River of Life Tribute Challenge: Honoring Dr. Angela Brodie
Breast Cancer Survivor Embarks on Kayaking Adventure to Raise Funds and Celebrate Innovation
A 300-Mile Journey to Honor University of Maryland School of Medicine Breast Cancer Research Pioneer, Dr. Angela Brodie
Breast cancer survivor, Carolyn Choate, together with her daughter Sydney Turnbull, crossed the finish line in Baltimore's Inner Harbor on Aug. 27, completing their 300-mile kayaking journey that began on Aug. 10 in Port Jervis, New York. In an tandem kayak, the mother-daughter team kayed along the Delaware River, through the heart of Philadelphia and ended up in Baltimore’s Inner Harbor -- the home of University of Maryland School of Medicine (UM SOM) -- to raise awareness and support for breast cancer research. Their Kayak River of Life journey is a tribute to the late Dr. Angela Brodie, an internationally renowned breast cancer researcher at UM SOM who was a pioneer in the discovery and development of aromatase inhibitors, a class of drugs widely used to treat estrogen positive breast cancer patients around the world.
"It is through philanthropic support from people like Carolyn and those of you here today that we are able to fund the next revolutionary discoveries in breast cancer research at the University of Maryland School of Medicine," said UM SOM Dean E. Albert Reece, MD, PhD, MBA, who is also Vice President, Medical Affairs, University of Maryland and the John and Akiko K. Bowers Distinguished Professor. "Dr. Brodie’s legacy will be realized through women, like Carolyn Choate, who are living longer and enjoying years they would not otherwise have had, if it were not for Dr. Brodie’s research."
Baltimore City Mayor Catherine Pugh also made brief remarks, recognizing Ms. Choate and Turnbull for their work to raise support for future generations of breast cancer research at UM SOM.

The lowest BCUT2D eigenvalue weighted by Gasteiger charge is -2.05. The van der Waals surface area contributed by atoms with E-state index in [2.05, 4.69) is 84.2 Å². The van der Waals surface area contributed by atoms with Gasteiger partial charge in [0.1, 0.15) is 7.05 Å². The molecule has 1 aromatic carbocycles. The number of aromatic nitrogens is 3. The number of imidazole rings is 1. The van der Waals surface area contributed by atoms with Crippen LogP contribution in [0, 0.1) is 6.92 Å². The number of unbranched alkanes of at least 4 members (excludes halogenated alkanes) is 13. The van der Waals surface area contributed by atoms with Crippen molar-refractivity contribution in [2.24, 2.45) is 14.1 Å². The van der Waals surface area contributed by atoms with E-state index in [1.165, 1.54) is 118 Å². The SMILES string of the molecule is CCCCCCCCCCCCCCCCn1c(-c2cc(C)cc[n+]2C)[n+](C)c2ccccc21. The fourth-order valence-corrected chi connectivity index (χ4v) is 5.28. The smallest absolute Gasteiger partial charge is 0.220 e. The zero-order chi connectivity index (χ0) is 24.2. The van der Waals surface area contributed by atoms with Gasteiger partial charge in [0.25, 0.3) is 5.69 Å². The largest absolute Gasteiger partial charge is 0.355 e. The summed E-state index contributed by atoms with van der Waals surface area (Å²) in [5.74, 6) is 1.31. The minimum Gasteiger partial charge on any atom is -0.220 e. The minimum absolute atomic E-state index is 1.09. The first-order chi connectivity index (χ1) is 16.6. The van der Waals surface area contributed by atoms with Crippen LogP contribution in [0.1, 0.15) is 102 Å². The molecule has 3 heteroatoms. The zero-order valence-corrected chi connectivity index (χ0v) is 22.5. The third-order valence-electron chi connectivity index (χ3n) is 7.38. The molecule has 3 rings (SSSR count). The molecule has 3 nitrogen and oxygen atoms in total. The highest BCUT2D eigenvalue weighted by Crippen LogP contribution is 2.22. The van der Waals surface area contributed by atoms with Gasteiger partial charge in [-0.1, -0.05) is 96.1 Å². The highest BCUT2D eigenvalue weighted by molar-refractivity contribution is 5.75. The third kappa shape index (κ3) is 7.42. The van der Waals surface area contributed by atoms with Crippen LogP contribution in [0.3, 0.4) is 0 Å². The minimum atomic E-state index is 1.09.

With the goal of raising $500,000 to complete a $2.5 million Distinguished Professorship in honor of Dr. Brodie, the mother-daughter team celebrated the thousands of women diagnosed and recovering from breast cancer, the exceptional research and development that has saved many lives so far and the promise of future generations of research in this critical area.
“It’s important to me that I do whatever I can to honor Dr. Brodie and continue to support the kind of innovation that, quite literally, saved my life, and the lives of countless other women,” said Choate, a 14-year survivor who has raised money and awareness for breast cancer research by advocating at home and abroad, hiking across Santorini, Greece and most recently from Copenhagen to Lejre, Denmark.
Sydney Turnbull joined her mother on the River of Life journey to help promote continued research. As the daughter of a breast cancer survivor she considers it a key mission for her and her younger sister MacKenzie, 24. “It’s our turn to take the baton,” said Turnbull. “We can’t sit around and do nothing. Dr. Brodie’s will be big shoes to fill, but we’re excited about finding that special person who will be for our generation what Dr. Brodie has been for my mom’s.”
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